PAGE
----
Former operator at Chernobyl reactor number four
Now a journalist and artist
On 26 April, I was meant to go to work on the fourth unit, after some days off. I drank coffee in the morning and got on the bus.
I didn't know there had been an accident, even though the power station was visible from my flat.
Driving up to the atomic station I saw the destroyed unit, and for the first time in my life I understood the meaning of the phrase "hair standing on end".
The destruction was so great, it seemed to me it had to be a mass grave, that most of the night shift must have died. It was unclear to me why they had brought me there, what could possibly be done. But then, when I entered the station, I noticed that water was being poured from above, and I understood that I would also have to supply water to the reactor, to cool the reactor.
Chernobyl is in me forever, and nothing will wash it out
I was next to the reactor for no more than a few minutes, literally. Four of us entered a room called level 27, the furthest part of which had been destroyed, on the reactor side, and we opened taps on pipes that led to the reactor. Then we returned to the control room.
I did not know the precise level of radiation. Next to the control room was a puddle of water. I was told that the level by this puddle was 800 micro-roentgen per second. This was exactly 1,000 times greater than the permitted dose intensity.
That is a lot, but I calculated that it was less than four roentgens per hour, which is bearable. The permitted dose for personnel at that time was around five roentgens per year. After that I heard no more about radiation levels.
I worked two more days on the third unit. Then I was withdrawn from the zone of ionising rays. In short, I was forbidden from working.
In autumn 1986, all evacuated staff from the Chernobyl nuclear power station were allocated flats in Kiev.
People had been waiting for these flats for years - about 7,000 of them - and they were taken away. This provoked a degree of hostility towards the power station staff, but in a sense, the Kievans were lucky to lose them.
For example, my house was being built in spring and early summer of 1986. At the time of building, naturally the floors of the building were open, there were no windows, there was rain, there was radioactive fallout.
In September my daughter was born in Leningrad. Before bringing her to Kiev I decided to check the flat carefully.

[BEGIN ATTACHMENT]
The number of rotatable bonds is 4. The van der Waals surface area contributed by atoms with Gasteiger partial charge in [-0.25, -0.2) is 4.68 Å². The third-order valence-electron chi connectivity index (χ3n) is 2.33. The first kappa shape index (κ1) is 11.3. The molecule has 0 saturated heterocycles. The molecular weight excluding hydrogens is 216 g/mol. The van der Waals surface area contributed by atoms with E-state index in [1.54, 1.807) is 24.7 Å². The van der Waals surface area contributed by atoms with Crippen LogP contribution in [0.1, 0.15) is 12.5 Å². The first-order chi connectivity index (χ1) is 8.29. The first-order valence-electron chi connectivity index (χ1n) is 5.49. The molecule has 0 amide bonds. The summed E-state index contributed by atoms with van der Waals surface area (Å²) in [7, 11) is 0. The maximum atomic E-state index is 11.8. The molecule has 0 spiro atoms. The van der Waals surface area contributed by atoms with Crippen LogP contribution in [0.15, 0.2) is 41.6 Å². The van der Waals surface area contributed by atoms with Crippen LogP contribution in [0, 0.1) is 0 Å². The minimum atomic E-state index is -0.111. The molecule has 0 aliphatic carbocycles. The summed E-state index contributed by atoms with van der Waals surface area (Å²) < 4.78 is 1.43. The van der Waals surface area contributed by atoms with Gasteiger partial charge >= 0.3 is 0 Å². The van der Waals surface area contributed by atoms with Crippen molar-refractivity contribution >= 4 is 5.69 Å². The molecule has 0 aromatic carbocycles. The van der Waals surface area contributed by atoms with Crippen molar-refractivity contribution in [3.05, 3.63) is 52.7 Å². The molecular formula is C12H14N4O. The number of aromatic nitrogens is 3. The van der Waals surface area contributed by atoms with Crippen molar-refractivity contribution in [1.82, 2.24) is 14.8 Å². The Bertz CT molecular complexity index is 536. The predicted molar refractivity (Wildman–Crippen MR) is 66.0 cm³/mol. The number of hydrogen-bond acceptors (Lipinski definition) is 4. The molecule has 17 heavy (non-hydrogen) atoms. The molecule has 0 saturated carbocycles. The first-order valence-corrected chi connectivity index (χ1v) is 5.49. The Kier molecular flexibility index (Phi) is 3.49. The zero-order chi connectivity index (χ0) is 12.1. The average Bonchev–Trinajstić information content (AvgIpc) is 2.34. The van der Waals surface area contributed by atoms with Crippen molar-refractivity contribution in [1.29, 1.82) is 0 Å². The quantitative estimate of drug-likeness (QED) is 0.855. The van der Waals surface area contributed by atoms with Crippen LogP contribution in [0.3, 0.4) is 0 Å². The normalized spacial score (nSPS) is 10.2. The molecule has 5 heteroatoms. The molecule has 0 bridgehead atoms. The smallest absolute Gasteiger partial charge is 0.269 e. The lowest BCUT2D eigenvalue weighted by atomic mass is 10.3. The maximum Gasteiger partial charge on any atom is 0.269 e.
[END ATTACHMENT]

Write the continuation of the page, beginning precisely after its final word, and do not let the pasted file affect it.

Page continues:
I got a radiation meter and measured every square centimetre of the floors and walls, the windows. I checked everything and in various places the contamination was so high that it went off the scale. This was not an everyday domestic tool, it was calibrated for nuclear power stations.
I took up the linoleum, scraped, got an old vacuum cleaner from a colleague, and sucked up what I scraped with this vacuum cleaner. Then I gave it to the environmental health authorities to dispose of.
My colleagues also checked their flats, many of them. Some of them found that the dirtiest place was the windowsill, under the paint. They removed the paint. Others had it under the wallpaper. They changed the wallpaper, and cleaned the walls.
But most people moved in without checking the rooms. You could call in a dosimetrist from the housing department. The dosimetrist came and measured the situation as a whole, the gamma background. He measured it and said: "Your flat is within the norms." My flat was also within the norms, as a whole. But the contamination in some places was very high.
Chernobyl inspires Olexiy Breus's art, but he avoids disturbing images
I have been an artist all my life, but after the accident there was a period when journalism squeezed out everything, and I did practically no drawing.
Then, later, I met a group of artists who created an association under the name Strontium-90. They already had a manifesto, describing their art as a call not to forget the lessons of Chernobyl. I joined up with them, and have already been working with them for several years.
As someone who has gone through Chernobyl, I cannot erase it from my life. It is in me forever, and nothing will wash it out. It is not impressions or memories, it is more, it is deeper, it is deep in the soul.